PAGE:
However, research on FTC for NCSs is quite different from the ones for conventional control systems in many aspects (see [11–15]). A suitable architecture for FTC of NCSs must take into consideration the dynamical behaviour of network. In most research on FTC for NCSs, the fault model is described in a static way (as in [16–20]). Actually, faults often happen in a random way, so it is suitable to be studied in a dynamic way (as in [21–25]). In [21], the probabilistic sensor reductions are modeled by using a random variable that obeys a specific distribution in a known interval. In [22], the entire sensor failures or missing measurements have been described as a Bernoulli distributed variable. The reliable control design is considered for NCSs against probabilistic actuator fault with different failure rates in [23]. But, only actuator failures or sensor failures are considered in [16–23].

As we know, many engineering control systems such as conventional oil-chemical industrial processes, nuclear reactors, long transmission lines in pneumatic, hydraulic, and rolling mill systems, NCSs contain some time-delay effects, model uncertainties (as in [26, 27]), and external disturbances. However, most of the aforementioned researches discuss FTC for NCSs without model uncertainty and disturbance(as in [16–20, 23, 24]).

Therefore, from the above description, considering random packet dropout, the robust FTC for state-delay uncertain NCSs with both probabilistic sensors failures and actuators failures is still a challenging problem.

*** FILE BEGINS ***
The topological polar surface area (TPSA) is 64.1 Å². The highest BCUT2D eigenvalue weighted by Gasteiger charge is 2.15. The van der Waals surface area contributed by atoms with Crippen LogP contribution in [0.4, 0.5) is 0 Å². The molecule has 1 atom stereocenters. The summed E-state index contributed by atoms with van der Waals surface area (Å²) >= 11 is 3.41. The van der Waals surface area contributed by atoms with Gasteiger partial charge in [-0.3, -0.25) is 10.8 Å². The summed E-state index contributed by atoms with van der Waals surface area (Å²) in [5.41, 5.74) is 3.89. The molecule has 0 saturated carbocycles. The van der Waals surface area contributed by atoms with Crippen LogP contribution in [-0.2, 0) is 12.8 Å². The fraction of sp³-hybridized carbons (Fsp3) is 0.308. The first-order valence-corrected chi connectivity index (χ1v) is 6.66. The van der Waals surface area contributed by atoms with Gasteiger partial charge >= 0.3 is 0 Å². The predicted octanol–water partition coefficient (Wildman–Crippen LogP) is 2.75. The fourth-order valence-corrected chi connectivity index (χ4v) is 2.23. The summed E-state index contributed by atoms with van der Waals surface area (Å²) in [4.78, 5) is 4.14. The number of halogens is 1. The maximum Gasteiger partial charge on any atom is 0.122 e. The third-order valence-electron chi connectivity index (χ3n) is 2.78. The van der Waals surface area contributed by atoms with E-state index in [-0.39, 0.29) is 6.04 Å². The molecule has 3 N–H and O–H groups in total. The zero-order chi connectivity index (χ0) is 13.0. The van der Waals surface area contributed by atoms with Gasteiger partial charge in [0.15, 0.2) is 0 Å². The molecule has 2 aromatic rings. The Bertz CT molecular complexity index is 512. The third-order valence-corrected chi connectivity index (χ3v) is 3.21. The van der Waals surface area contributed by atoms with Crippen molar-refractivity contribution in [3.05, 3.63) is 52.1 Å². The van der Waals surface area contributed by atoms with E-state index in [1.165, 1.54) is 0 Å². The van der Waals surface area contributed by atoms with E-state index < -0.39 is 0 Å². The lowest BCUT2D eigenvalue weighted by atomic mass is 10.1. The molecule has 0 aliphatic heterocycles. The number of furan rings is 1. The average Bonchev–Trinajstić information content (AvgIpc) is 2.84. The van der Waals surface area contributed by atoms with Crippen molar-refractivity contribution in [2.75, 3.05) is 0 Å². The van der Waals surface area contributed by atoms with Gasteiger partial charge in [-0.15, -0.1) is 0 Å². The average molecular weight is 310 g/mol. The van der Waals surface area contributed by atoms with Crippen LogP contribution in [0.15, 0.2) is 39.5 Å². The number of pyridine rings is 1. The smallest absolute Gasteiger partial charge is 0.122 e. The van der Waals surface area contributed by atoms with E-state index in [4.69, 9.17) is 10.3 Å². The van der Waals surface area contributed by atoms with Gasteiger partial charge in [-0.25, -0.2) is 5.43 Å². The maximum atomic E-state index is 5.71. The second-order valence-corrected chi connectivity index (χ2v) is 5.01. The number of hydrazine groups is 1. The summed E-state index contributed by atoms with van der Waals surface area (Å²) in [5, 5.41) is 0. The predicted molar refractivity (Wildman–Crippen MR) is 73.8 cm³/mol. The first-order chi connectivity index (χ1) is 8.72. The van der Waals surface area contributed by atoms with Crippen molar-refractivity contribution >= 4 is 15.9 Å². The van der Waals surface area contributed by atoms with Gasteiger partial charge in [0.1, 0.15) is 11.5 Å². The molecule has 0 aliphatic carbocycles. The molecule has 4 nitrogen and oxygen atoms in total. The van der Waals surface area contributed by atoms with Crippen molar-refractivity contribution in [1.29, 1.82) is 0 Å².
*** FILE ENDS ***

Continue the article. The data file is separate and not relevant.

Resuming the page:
In this paper, we study the robust FTC problem for NCSs with random packet dropout in both sensor-to-controller (S-C) link and controller-to-actuator (C-A) link. A new stochastic NCS model with fault is proposed, which includes the state-delay, model uncertainty, disturbance, random packet dropout, probabilistic sensors failures, and actuators failures. The random packet dropout, the sensor failure and the actuator failure are described as a binary random variable. The aim of this paper is to design a dynamic fault-tolerant controller for the NCS including packet dropouts, both sensor failures and actuator failures. The closed-loop NCS can be asymptotical mean-square stability and satisfies the performance constraint.

The rest of the paper is organized as follows. The problem is formulated in Section 2, a new stochastic NCS with probabilistic sensors failures and actuators failures is modelled. Section 3 presents the integral analysis of asymptotical mean-square stability for stochastic NCS with sensor and actuator faults. Section 4 designs a dynamic fault-tolerant controller. Section 5 gives a numerical example to demonstrate the effectiveness of the proposed method. Concluding remarks are made in Section 6.

2. Problem Formulation

Consider the following uncertain linear state-delay system:π‘₯π‘˜+1=(𝐴+Δ𝐴)π‘₯π‘˜+𝐴𝑑π‘₯π‘˜βˆ’π‘‘+π΅π‘’π‘˜+𝐷0πœ”π‘˜,π‘¦π‘˜=𝐢0π‘₯π‘˜,π‘§π‘˜=𝐢π‘₯π‘˜+𝐢𝑑π‘₯π‘˜βˆ’π‘‘+𝐷1πœ”π‘˜,(1) where π‘₯π‘˜βˆˆβ„π‘›,π‘¦π‘˜βˆˆβ„π‘š,π‘’π‘˜βˆˆβ„π‘,π‘§π‘˜βˆˆβ„π‘ž denote the state, the sensor measurement, the control input, and the controlled output, respectively. πœ”π‘˜βˆˆβ„π‘Ÿ is the disturbance input belonging to 𝑙2[0,∞).𝐴,𝐴𝑑,𝐡,𝐢0,𝐢,𝐢𝑑,𝐷0,𝐷1, are known real constant matrices with appropriate dimensions. 𝑑>0 is a known delay. Δ𝐴 denotes the model uncertainty, which satisfies Δ𝐴=π»πΉπ‘˜π‘,πΉπ‘‡π‘˜πΉπ‘˜<𝐼,πΉπ‘˜ represents an unknown real-valued time-varying matrix.